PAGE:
Honestly, some people talk about their lives before Christ like salvation was only something they resigned to. It’s like: “I had everything money could buy – women, drugs, fast cars, airplanes, houses on the beach, and a modeling contract – but then I got saved, and now I go to church.

But not me… I was a true sinner, lost and on my way to hell, and I’m glad Jesus saved me!

Before I got saved, I was an immature, unpredictable, maladjusted mess. For a few years, I was in such a world of my own that nobody could understand me; my vocabulary was horrible, worse than a sailor’s. My language was so bad I’d even make up words to express the neediness inside.

For at least a year I drank all the time. Rarely ate a bite of food.

I never cared about my own well-being, but lived every day without any thought of life or death. I took every risk, broke every rule, and in trouble with authority on a regular, sometimes daily basis.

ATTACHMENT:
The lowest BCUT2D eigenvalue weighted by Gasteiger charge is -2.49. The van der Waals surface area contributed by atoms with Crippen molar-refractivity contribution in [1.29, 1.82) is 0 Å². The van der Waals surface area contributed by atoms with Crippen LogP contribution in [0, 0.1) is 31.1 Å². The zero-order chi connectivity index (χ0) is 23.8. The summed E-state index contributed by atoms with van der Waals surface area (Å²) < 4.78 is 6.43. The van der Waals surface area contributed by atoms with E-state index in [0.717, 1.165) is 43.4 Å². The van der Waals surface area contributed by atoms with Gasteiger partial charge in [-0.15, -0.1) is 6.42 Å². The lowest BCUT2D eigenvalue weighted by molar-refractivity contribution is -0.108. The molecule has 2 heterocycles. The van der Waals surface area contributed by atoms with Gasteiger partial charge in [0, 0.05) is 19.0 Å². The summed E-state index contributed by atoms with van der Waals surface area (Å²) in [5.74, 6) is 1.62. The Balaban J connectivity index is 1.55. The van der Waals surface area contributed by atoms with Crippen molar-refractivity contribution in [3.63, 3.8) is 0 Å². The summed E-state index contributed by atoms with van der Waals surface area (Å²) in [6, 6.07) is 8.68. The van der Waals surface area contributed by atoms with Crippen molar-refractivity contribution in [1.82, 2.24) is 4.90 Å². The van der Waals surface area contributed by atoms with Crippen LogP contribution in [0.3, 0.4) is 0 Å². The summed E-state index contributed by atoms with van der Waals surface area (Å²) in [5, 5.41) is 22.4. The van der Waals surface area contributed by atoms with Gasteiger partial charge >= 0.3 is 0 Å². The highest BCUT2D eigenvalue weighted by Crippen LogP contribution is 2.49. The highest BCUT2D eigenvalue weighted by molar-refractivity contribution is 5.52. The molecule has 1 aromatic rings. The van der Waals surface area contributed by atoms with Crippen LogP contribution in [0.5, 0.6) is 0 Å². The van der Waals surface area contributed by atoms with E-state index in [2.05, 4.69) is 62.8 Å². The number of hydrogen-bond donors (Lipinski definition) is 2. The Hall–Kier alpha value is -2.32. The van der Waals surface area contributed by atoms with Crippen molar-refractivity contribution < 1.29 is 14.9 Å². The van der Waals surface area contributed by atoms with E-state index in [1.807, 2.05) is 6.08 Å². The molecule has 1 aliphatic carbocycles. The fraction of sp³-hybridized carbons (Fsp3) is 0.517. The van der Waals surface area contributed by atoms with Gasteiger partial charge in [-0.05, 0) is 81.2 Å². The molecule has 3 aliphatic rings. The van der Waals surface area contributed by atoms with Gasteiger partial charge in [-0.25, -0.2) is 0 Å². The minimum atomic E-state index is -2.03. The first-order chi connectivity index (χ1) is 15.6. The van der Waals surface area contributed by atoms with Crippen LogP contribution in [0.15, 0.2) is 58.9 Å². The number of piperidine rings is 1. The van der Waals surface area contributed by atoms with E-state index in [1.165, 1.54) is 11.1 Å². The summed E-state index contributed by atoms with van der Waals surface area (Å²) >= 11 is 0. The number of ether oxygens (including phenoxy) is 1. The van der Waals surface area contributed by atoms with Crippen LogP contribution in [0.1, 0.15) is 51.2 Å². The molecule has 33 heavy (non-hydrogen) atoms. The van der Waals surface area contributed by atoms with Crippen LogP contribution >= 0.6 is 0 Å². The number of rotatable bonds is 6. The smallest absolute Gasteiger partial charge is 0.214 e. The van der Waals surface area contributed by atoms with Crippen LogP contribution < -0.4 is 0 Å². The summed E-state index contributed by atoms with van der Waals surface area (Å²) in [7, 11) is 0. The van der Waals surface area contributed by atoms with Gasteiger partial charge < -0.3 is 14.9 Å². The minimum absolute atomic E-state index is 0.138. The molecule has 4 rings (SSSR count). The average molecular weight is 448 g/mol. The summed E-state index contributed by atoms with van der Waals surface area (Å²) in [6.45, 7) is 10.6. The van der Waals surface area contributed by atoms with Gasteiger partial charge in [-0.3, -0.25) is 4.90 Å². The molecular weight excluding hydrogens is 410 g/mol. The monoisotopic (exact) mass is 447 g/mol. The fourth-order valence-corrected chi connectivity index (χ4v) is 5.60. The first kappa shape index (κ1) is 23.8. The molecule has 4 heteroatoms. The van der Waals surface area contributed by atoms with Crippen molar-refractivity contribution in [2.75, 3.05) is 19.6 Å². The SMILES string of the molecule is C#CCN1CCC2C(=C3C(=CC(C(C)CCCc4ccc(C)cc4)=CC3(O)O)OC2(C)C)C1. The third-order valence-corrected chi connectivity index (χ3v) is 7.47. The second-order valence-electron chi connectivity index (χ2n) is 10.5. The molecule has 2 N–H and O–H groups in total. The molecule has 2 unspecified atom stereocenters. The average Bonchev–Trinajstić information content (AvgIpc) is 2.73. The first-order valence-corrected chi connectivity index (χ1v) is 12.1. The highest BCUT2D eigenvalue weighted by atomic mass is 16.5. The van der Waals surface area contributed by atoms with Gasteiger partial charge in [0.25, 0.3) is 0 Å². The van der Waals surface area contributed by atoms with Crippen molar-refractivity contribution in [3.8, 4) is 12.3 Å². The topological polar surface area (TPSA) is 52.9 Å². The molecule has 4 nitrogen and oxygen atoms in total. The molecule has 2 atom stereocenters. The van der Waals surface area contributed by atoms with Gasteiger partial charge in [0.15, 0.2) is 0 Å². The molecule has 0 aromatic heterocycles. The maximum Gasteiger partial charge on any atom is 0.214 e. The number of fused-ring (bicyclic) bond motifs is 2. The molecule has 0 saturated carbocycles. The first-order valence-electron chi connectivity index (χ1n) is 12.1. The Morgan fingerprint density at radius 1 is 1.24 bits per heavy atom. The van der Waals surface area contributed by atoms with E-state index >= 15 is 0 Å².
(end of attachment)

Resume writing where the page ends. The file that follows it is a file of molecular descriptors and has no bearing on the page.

Before Jesus saved me, I was self-centered, self-serving, and entitled; I felt everything should be done for me, that I shouldn’t have to do anything for myself. For a couple of years, I didn’t even try.

I was like the homeless in San Fransisco; I’d defecate anywhere and anytime I wanted. Once, while attending a party at my parent’s house, I literally walked into the middle of the living room where the church people were sitting, and urinated into an ashtray on the coffee table!

The face of an unrepentant sinner full of unholy potential.

I took advantage of everyone who loved me, especially my mother. Fortunately, I had good parents who loved me through those unredeemed years, even though it seemed like every paycheck of theirs was meant to keep me alive.

That is why I could never thank God enough for what He did when He saved me on September 26, 1973… when I was only six years old!

God spared the world from what I could have become.

10 Comments